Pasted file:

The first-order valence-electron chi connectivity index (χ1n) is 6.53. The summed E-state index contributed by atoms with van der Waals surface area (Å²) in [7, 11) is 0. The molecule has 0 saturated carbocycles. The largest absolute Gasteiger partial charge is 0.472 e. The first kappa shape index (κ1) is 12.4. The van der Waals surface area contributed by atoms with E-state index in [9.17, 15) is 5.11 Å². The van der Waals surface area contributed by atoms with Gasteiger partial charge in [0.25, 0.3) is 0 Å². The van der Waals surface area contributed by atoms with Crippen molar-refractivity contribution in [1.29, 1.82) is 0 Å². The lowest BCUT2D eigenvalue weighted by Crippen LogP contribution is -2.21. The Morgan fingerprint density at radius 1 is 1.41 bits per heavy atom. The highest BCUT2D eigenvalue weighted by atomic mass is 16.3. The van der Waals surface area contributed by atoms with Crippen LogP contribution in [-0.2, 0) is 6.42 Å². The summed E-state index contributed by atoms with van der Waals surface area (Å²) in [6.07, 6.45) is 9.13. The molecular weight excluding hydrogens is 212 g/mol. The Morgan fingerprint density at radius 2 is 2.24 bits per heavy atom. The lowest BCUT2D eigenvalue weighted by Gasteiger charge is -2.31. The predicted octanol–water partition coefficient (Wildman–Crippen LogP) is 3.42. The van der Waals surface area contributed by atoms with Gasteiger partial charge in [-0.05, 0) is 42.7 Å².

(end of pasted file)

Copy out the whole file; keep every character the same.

The first-order valence-electron chi connectivity index (χ1n) is 6.53. The summed E-state index contributed by atoms with van der Waals surface area (Å²) in [7, 11) is 0. The molecule has 0 saturated carbocycles. The largest absolute Gasteiger partial charge is 0.472 e. The first kappa shape index (κ1) is 12.4. The van der Waals surface area contributed by atoms with E-state index in [9.17, 15) is 5.11 Å². The van der Waals surface area contributed by atoms with Gasteiger partial charge in [0.25, 0.3) is 0 Å². The van der Waals surface area contributed by atoms with Crippen molar-refractivity contribution in [1.29, 1.82) is 0 Å². The lowest BCUT2D eigenvalue weighted by Crippen LogP contribution is -2.21. The Morgan fingerprint density at radius 1 is 1.41 bits per heavy atom. The highest BCUT2D eigenvalue weighted by atomic mass is 16.3. The van der Waals surface area contributed by atoms with Crippen LogP contribution in [-0.2, 0) is 6.42 Å². The summed E-state index contributed by atoms with van der Waals surface area (Å²) in [6.07, 6.45) is 9.13. The molecular weight excluding hydrogens is 212 g/mol. The Morgan fingerprint density at radius 2 is 2.24 bits per heavy atom. The lowest BCUT2D eigenvalue weighted by Gasteiger charge is -2.31. The predicted octanol–water partition coefficient (Wildman–Crippen LogP) is 3.42. The van der Waals surface area contributed by atoms with Gasteiger partial charge in [-0.05, 0) is 42.7 Å².